I love a bargain. I'm a great one for end of season sales, picking up pieces for the house or clothes and toys the children will need over the coming year at a knockdown price. Last autumn, as all the summer bits and bobs were going on offer in the shops, I had a moment of fantastic forward thinking and picked up a couple of small plastic paddling pools for the kids.
Why a couple? Well, my lot seem to have toenails forged from steel, and we've yet to make it through a week of sunshine without them bursting the plastic with their antics.
This week, during a particularly sunny spell and while under the influence of Wham!'s Club Tropicana blasting out of the radio, I decided it was time to break out one of the pools.
The first problem was finding where I'd stored them away. I drive myself bananas in this way all the time, buying things in advance and then putting them "somewhere safe" - somewhere where even Sherlock Holmes himself would have problems tracking down.
It's only when I don't need things that I uncover them again - drawers full of Valentine's cards, Easter eggs hidden at the bottom of wardrobes and, one year, all the Christmas presents I had bought in the January sales in a big box in the attic, weeks after I had given up hope of finding them and had panic-bought everything all over again. Talk about an expensive Christmas.
I finally found the paddling pool in the cupboard under the stairs , then set about inflating the thing. I have one of those brilliant electric blower-uppers (I'm sure that's the technical term), but it's another inanimate object that seems to play hide and seek with me, just when I need it most. So, I resorted to my own two inbuilt bellows and huffed and puffed as hard as I could into the little nozzle.
By the time I'd finished, I was red in the face and feeling more than a little dizzy, but it seemed well worth it when, filled with water, the kids and their wee pals plunged in, screaming with joy... only to emerge minutes later, claiming they were too cold, it was full of grass and they couldn't use it anymore. You've no idea how hard I had to bite my lip.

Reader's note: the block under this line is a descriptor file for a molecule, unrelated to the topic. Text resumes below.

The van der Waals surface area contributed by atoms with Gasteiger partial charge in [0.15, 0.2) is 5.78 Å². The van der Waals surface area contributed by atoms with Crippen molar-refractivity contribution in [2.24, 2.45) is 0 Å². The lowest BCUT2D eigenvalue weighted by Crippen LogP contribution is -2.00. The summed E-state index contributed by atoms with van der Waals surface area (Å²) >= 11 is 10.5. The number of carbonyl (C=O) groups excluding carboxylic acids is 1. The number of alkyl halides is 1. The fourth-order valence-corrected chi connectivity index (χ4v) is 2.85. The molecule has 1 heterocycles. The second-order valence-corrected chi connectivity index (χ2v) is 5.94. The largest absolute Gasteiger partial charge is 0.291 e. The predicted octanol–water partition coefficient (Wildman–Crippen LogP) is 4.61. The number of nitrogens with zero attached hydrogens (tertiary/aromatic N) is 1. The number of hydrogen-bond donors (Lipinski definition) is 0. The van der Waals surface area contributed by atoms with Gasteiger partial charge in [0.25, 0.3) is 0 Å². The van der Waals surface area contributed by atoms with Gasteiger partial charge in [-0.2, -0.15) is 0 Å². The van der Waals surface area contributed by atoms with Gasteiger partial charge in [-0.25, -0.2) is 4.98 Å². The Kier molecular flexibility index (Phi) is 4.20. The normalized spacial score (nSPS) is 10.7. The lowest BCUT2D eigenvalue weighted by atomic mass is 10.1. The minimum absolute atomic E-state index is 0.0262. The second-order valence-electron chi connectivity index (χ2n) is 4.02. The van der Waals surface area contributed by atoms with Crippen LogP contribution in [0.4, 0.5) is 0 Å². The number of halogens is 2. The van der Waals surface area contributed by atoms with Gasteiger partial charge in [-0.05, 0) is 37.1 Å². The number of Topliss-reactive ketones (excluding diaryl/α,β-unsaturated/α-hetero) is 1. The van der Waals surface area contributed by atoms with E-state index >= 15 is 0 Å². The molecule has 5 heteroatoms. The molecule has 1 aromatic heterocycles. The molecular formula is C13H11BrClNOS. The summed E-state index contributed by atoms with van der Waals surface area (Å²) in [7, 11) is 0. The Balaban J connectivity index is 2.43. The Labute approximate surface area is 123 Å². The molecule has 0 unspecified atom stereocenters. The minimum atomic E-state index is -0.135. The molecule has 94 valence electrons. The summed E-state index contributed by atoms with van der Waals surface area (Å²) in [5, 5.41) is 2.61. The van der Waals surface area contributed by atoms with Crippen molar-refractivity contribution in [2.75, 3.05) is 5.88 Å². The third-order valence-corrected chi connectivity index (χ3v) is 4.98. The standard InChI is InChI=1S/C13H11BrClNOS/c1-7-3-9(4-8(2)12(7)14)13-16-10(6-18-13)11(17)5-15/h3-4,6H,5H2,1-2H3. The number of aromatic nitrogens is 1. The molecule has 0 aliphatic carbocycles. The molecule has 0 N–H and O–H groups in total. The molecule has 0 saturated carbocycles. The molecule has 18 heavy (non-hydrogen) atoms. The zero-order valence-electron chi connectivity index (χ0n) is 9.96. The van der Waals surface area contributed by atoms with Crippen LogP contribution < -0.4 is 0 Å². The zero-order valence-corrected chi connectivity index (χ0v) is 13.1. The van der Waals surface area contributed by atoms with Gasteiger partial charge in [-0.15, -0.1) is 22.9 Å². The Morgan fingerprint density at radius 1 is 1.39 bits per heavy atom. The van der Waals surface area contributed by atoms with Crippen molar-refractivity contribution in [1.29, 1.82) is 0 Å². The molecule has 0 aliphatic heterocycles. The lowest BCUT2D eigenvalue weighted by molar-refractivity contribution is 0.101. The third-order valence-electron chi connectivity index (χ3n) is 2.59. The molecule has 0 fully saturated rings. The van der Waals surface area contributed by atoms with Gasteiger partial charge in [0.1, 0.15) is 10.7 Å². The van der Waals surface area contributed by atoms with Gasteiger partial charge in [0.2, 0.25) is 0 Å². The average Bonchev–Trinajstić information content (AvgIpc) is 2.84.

We were a much hardier bunch when I was a kid in the Seventies and Eighties. We'd have sat in that pool until our teeth chattered and our lips turned purple without complaining, but then we had been well trained in endurance by trips to the seaside, swimming in the North Atlantic when the temperature was barely in double figures. Why? Because it was July, it was summer, and that's what you did, no matter what the thermometer said.
There were no wetsuits to keep us warm either. Instead my sister and I had matching swimsuits our mum had bought for us. They were made out of a strange towelling fabric, inordinately itchy to wear and, as they got wet, they would stretch out of shape, with the crotch eventually hanging attractively somewhere near your kneecaps.
We'd spend hours in the water, hauled out only when we looked near to developing full-blown hypothermia, and given a bracing rub-down with a towel that had been washed so many times it was as thick as a piece of paper.
Then it was into the back of the car for a picnic as my sister and I would take it in turns to cuddle our dog, Boris, attempting to absorb some of his heat.
Today's generation would be horrified by such harsh holiday conditions, but we loved every minute of it.
So, will I go through the palaver of pulling out the other pool during out next hot spell? Of course I will, because it's worth that look of pure excitement on the kids' faces, even if it is fleeting. But this time, when they've finished, I might just climb in myself, drink in hand, stick on a bit of Wham! and have my own Club Tropicana moment.
After all, 'Fun and sunshine, there's enough for everyone… '